Information visualization is the pictorial representation of data.

- Successful visualizations capitalize on our capacity to recognize and understand patterns presented in information displays.
- Conversely, they require that writers of scientific papers, software designers and other providers of visual displays understand what works and what does not work to convey their message.

This course will examine a variety of issues related to data visualization from a largely psychological perspective, but will also touch upon other related communities of research and practice related to this topic:

- history of data visualization,
- computer science and statistical software,
- visual design,
- human factors.

We will consider visualization methods for a wide range of types of data from the points of view of both the viewer and designer/producer of graphic displays.

**Lecture notes**: 1up PDF; 4up PDF**Assignment**:**Blogs**: Explore one or two of the blogs or web resources listed in the lecture notes or in Resources. Find a few examples of kinds of graphs you find interesting or worth exploring more.**Good/bad graphs**Explore the literature in your area, say several issues of one journal. Find one example of a data display (graph or table) that communicates particularly well, and one example of a display that communicates badly.

- Books, readings, blogs & web resources
- Goals of visualization; visualization as communication
- Roles of graphics in data analysis & presentation
- Effective data display
- Graphs: Good/bad, Excellent/evil

**Lecture notes**: 1up PDF; 4up PDF**Assignment**:- From the readings that you have done so far, find one example of a data graph that attempts to tell an interesting story of a useful topic. How well does it succeed? How could it be improved?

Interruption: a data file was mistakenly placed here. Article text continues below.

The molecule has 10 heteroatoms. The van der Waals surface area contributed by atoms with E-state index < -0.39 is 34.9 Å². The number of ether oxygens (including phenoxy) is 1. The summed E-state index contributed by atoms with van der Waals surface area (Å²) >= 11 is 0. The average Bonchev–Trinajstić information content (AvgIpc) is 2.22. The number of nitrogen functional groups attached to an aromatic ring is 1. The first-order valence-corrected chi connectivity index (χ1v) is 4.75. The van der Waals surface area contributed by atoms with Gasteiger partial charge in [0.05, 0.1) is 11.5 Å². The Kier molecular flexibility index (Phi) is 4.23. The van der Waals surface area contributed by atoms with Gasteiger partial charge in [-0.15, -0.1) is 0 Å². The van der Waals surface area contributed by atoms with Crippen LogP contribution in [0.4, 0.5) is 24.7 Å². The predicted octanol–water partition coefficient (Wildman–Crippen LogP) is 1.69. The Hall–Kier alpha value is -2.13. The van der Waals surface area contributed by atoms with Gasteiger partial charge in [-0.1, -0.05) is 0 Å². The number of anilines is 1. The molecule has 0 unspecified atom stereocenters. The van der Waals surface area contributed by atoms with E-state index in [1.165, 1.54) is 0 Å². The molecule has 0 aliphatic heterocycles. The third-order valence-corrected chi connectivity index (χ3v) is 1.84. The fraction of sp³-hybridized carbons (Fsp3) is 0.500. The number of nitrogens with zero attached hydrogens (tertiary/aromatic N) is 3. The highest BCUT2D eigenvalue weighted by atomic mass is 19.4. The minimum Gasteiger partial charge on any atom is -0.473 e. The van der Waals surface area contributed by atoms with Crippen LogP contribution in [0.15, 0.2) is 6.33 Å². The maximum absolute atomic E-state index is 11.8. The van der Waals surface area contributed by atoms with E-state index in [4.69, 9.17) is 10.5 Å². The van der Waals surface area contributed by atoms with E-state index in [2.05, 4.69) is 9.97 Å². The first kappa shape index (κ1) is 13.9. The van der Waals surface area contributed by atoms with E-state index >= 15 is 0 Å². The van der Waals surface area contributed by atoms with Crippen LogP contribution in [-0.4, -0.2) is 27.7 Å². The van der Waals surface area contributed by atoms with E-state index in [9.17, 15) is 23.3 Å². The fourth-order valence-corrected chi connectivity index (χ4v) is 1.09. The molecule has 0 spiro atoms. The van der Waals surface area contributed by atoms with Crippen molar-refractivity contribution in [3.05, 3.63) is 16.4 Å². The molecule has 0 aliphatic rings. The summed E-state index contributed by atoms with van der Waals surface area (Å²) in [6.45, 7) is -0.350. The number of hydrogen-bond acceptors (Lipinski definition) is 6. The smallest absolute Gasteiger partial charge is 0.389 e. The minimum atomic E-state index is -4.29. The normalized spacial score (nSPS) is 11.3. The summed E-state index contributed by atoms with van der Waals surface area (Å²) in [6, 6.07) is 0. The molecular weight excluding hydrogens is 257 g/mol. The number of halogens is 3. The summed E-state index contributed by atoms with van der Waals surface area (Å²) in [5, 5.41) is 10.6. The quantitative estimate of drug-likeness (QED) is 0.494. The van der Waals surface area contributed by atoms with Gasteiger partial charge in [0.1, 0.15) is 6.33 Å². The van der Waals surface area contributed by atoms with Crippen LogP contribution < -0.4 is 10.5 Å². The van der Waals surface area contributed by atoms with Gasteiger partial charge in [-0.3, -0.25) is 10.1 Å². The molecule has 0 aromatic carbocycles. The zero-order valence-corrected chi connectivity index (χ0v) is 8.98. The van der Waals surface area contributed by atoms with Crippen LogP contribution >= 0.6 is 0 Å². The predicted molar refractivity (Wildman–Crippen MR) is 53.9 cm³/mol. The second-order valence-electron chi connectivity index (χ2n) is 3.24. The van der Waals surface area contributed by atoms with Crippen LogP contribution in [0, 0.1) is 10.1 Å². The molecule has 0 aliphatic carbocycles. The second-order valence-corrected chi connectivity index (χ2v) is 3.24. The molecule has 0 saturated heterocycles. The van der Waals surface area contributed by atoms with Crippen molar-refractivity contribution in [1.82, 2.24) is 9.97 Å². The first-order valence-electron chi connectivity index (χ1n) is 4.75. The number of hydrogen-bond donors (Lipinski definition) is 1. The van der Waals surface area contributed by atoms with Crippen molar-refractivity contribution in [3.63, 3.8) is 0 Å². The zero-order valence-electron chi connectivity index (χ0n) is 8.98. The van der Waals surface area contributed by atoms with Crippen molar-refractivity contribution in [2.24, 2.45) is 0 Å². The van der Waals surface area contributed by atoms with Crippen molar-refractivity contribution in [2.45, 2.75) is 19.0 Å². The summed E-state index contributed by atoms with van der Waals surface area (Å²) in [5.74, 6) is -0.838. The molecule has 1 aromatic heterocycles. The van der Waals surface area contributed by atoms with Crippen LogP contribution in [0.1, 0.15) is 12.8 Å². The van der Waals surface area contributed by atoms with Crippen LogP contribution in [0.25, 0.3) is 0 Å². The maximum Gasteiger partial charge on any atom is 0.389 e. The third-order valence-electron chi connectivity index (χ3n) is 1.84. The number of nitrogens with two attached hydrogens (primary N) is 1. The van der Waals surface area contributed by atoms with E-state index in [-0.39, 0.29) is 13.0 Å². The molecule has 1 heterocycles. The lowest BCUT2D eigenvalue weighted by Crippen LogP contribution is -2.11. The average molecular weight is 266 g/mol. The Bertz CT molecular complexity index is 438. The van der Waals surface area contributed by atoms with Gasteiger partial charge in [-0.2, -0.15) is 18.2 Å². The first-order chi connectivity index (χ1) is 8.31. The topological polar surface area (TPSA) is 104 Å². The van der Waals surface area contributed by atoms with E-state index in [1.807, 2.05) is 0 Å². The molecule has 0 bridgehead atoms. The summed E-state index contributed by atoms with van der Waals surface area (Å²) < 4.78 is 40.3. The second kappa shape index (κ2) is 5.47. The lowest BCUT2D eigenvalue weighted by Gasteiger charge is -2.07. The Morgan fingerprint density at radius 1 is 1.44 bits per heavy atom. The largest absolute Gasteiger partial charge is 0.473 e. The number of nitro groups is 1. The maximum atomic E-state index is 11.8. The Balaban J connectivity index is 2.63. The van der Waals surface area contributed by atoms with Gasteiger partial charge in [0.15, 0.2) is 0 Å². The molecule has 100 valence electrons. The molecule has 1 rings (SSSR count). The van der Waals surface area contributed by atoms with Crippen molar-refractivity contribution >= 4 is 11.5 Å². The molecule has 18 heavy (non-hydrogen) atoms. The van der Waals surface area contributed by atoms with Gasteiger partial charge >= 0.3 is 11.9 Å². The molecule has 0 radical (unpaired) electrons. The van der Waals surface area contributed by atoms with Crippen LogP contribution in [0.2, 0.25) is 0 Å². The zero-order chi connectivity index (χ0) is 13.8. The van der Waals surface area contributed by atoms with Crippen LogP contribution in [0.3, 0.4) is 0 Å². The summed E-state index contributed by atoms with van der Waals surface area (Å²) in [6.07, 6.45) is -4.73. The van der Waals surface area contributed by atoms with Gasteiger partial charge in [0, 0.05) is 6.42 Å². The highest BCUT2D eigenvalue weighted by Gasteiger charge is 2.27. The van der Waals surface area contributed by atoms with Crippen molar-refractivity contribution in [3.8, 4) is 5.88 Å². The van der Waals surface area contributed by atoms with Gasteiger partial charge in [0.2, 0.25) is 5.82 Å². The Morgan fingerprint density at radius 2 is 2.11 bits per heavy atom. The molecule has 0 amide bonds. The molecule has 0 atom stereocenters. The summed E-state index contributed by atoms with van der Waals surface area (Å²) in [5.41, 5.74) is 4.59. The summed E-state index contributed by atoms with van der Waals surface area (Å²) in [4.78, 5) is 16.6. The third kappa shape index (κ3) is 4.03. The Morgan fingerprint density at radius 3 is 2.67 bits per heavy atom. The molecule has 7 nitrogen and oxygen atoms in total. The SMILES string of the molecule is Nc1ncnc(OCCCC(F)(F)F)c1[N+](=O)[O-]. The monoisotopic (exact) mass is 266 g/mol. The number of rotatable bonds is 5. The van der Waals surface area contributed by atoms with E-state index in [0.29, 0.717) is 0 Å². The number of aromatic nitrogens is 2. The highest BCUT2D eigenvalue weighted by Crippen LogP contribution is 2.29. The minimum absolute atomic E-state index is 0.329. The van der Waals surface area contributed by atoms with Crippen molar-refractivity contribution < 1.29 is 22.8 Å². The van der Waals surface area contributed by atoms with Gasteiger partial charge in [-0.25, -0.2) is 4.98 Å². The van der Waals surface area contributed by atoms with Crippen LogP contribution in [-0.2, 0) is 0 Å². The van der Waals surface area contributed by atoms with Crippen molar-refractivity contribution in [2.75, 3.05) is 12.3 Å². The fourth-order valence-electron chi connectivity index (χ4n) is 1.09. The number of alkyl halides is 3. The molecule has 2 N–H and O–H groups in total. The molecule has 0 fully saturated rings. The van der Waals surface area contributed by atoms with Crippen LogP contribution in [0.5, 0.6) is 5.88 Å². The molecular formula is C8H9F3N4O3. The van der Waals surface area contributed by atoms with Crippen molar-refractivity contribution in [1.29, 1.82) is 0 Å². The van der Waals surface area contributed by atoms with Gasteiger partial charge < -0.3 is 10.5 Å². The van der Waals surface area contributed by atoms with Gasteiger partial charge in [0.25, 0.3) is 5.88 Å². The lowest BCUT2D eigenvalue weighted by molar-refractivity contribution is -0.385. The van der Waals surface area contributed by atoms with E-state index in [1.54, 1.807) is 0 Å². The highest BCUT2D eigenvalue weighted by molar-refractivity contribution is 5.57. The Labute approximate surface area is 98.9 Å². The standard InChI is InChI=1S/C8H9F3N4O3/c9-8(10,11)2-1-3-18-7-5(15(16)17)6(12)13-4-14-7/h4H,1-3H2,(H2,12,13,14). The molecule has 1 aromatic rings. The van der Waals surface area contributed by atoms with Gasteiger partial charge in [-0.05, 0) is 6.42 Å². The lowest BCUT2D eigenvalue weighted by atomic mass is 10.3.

- Data graphs: 1D – 3D
- Thematic maps
- Network and tree visualization
- Animation & interactive graphics

- Data Visuaization Catalog A handy compendium of most known graphical methods. There is also a Blog section with extended discussions of variations of a given chart type, e.g., this one on Boxplots.
12 Data visualizations that illustrate poverty’s biggest challenges

- TED talks: Manuel Lima, A Visual History of Human Knowledge
- TED talks: Hans Rosling, The Best Stats …
TED talks: Nicholas Christakis, How Social networks Predict Epidemics

- Overview: The Milestones Project
- The first statistical graph
- The Big bang: William Playfair
- Moral statistics: the birth of social science
- Graphs in the public interest: Nightingale, Farr and Snow
- The Golden Age
- Case study: Re-Visions of Minard

- Friendly, M. A Brief History of Data Visualization
- Friendly etal. The First (Known) Statistical Graph: Michael Florent van Langren and the “Secret” of Longitude
- Friendly, M. The Golden Age of Statistical Graphics.
*Statistical Science*, 2008, 23, 502-535. - Friendly & Denis The early origins and development of the scatterplot
- Phan et al. Flow Map Layout, paper; see also: Web site
- Jeff Heer, A Brief History of Data Visualization, gives a lecture on his take on this history, interpreting and extending my work from a computer science perspective.

- Perceptual aspects
- Illusions
- Gestalt factors
- Accuracy of decoding

- Cognitive aspects
- Memory
- Color

- Cleveland & McGill (1984), Graphical Perception…
*JASA* - Christopher Healey, Perception in Visualization A web page on this topic, including interactive demos, animations and lots of examples
- Gordon & Finch (2015) “Statistician Heal Thyself: Have We Lost the Plot?”,
*JCGS*, 1210-1229, - Zeileis etal. (2009), “Escaping RGBland: Selecting Colors for Statistical Graphics,”
*Computational Statistics & Data Analysis*, 53, 3259–3270. - Ware (2013),
*Information Visualization: Perception for Design*, Chapter 4 (Color) - Kennedy Elliot, 39 studies abpout human perception in 30 minutes
- Why Should Engineers and Scientists Be Worried About Color?
- Stephen Few, Practical Rules for Using Color in Charts
- Thomas Lin Pedersen - Scico and the Colour Conundrum

- Human factors in graphic & information design
- Empirical study of graphs
- Experimental methods
- Graphical inference

- Heer & Bostock (2010), Crowdsourcing Graphical Perception…
- Skau & Kosara (2016), Arcs, Angles, or Areas: Individual Data Encodings in Pie and Donut Charts
- Haroz, Kosara, & Franconeri (2015), ISOTYPE Visualization - Working Memory, Performance, and Engagement with Pictographs
- Buja et al. (2009) Statistical inference for exploratory data analysis and model diagnostics